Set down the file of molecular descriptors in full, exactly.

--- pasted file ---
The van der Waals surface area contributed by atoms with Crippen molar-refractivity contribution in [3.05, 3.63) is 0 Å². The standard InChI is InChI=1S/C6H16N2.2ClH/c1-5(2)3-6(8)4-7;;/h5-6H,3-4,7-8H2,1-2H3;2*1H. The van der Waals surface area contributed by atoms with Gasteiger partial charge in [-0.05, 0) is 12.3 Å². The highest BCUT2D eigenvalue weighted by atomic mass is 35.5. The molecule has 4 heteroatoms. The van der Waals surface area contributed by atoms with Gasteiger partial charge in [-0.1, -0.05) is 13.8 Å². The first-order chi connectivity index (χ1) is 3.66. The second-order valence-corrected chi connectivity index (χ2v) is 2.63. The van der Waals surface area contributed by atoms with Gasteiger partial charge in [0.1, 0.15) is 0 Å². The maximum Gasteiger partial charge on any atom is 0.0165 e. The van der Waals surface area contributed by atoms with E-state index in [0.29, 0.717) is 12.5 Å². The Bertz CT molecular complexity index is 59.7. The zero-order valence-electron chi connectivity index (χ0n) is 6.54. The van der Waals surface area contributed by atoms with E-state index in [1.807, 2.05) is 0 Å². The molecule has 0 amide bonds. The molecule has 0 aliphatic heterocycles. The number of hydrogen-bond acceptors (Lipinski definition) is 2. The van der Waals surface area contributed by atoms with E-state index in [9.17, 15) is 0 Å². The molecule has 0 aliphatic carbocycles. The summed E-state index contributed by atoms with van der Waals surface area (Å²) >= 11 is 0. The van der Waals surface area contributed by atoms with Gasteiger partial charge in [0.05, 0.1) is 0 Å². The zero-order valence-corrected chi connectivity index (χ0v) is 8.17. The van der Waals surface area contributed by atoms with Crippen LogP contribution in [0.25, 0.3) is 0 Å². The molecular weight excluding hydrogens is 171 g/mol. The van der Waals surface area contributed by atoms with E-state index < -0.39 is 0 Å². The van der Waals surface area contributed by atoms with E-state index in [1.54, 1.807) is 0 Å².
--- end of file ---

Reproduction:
The van der Waals surface area contributed by atoms with Crippen molar-refractivity contribution in [3.05, 3.63) is 0 Å². The standard InChI is InChI=1S/C6H16N2.2ClH/c1-5(2)3-6(8)4-7;;/h5-6H,3-4,7-8H2,1-2H3;2*1H. The van der Waals surface area contributed by atoms with Gasteiger partial charge in [-0.05, 0) is 12.3 Å². The highest BCUT2D eigenvalue weighted by atomic mass is 35.5. The molecule has 4 heteroatoms. The van der Waals surface area contributed by atoms with Gasteiger partial charge in [-0.1, -0.05) is 13.8 Å². The first-order chi connectivity index (χ1) is 3.66. The second-order valence-corrected chi connectivity index (χ2v) is 2.63. The van der Waals surface area contributed by atoms with Gasteiger partial charge in [0.1, 0.15) is 0 Å². The maximum Gasteiger partial charge on any atom is 0.0165 e. The van der Waals surface area contributed by atoms with E-state index in [0.29, 0.717) is 12.5 Å². The Bertz CT molecular complexity index is 59.7. The zero-order valence-electron chi connectivity index (χ0n) is 6.54. The van der Waals surface area contributed by atoms with E-state index in [1.807, 2.05) is 0 Å². The molecule has 0 amide bonds. The molecule has 0 aliphatic heterocycles. The number of hydrogen-bond acceptors (Lipinski definition) is 2. The van der Waals surface area contributed by atoms with E-state index in [9.17, 15) is 0 Å². The molecule has 0 aliphatic carbocycles. The summed E-state index contributed by atoms with van der Waals surface area (Å²) >= 11 is 0. The van der Waals surface area contributed by atoms with Gasteiger partial charge in [0.05, 0.1) is 0 Å². The zero-order valence-corrected chi connectivity index (χ0v) is 8.17. The van der Waals surface area contributed by atoms with Crippen LogP contribution in [0.25, 0.3) is 0 Å². The molecular weight excluding hydrogens is 171 g/mol. The van der Waals surface area contributed by atoms with E-state index < -0.39 is 0 Å². The van der Waals surface area contributed by atoms with E-state index in [1.54, 1.807) is 0 Å².